Travelling from Addis Ababa in Ethiopia to Khartoum, Sudan.

2:19 pm

Traveling from South Africa to Kenya has been easy, the transport infrastructure is set and its simple to go from one country to the next on only one bus.
I had to fly into Addis Ababa from Nairobi due to visa issue but I honestly would not recommend road travel North of Kenya to anyone, it is really not safe.

From Addis to Khartoum you will need to take a 12 hour bus to Gondar, long distance traveling is prohibited in Ethiopia after dark so your bus will leave Addis Ababa at 5am. You will arrive in Gondar just before sunset. This bus will set you back 485 Birr.
Be aware that all the bathroom stops are in the bushes, and only lunch is at a restaurant that is not really appealing so I suggest you have a packed lunch.
Find a hotel in Gondar, there is one right next to the bus station, about a 50 metre walk. Stay the night and in the morning you will take a mini bus taxi to Matema which is the neighbouring village to Sudan. This is a 4 hour drive because you keep stopping for people to get on and off. This mini bus will cost you 70 Birr.

At the Matema Bus station, take a Bajaj (Tuk-Tuk) to the border, it is about 4 to 5 kilometres away. Do not pay more than 10 Birr for the minibus.

At the border you will go through customs to check your bags, then get stamped out and just like that you are out of Ethiopia.

Then you walk 50 metres and this is where your nightmare will begin to build up. Walk 50 metres over the bridge to Sudan customs, on your way there will be guys to exchange your money for you into Sudanese Pounds. I however changed my money back in Gondar.
To get stamped into Sudan is quite a process, especially because the customs officials would rather sit outside in the heat under a tree and drink their coffee.
Should you go out and ask for assistance, do it in English as they only speak Arabic. They will help you quickly to get rid of you.
At the Sudan border you will need a copy of your passport and a copy of your visa. I don’t know what for but just be prepared. You will also be required to pay 50 USD to register as a tourist if you intend to spend more than 3 days in Sudan. And if you are using public transport, you will definitely spend more than 3 days.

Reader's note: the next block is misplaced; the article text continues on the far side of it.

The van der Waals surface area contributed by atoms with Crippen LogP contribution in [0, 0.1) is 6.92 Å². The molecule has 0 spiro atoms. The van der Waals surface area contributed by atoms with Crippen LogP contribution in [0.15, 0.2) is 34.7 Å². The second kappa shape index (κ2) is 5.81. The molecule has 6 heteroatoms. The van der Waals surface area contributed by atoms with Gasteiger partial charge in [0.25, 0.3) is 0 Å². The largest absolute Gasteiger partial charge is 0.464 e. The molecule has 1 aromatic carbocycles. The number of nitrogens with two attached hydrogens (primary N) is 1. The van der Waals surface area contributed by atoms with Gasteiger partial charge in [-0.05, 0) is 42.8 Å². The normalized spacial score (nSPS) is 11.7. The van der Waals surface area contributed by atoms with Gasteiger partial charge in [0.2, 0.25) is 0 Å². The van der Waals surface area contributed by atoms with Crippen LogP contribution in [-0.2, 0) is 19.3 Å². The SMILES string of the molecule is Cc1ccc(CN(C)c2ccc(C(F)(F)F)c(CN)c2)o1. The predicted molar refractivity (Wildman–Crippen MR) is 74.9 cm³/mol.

Yes, the 50 USD is to be paid even though you paid for your visa.

Then proceed to have your luggage checked by Sudanese customs officials. This is simple and real quick. From there drop your bag off at the bus office and proceed to the security office. I am not very sure what happens here but have your passport and someone will write your details on a piece of paper and you are good to go get that bus ticket.

Here is the real nightmare – due to the fact that buses cannot drive in Sudan after dark just like in Ethiopia you have to spend a night in Gallabat. Gallabat is a bordering village to Ethiopia. Be aware that there are no good hotels in this place. They call them hotels but what they really are shelters with beds, mattresses two fingers thick and look bed bug riddled. Good luck, you are going to need it. I spent the night at the hotel by the police station, it was much better than some of the places I saw that looked like a scene from a horror movie.

At 7am, you will take the bus from Gallabat to Khartoum which costs 115 Sudanese Pounds. Toilet breaks are just in the middle of the dessert, stay away from liquid although you can’t because Sudan is extremely hot. Just good luck, you need it.
After 12 hours on the bus, you will have arrived in Khartoum. And you will meet the nicest people who just want to feed you. These are the Sudanese people. 

Feel at home.


You Might Also Like



Like us on Facebook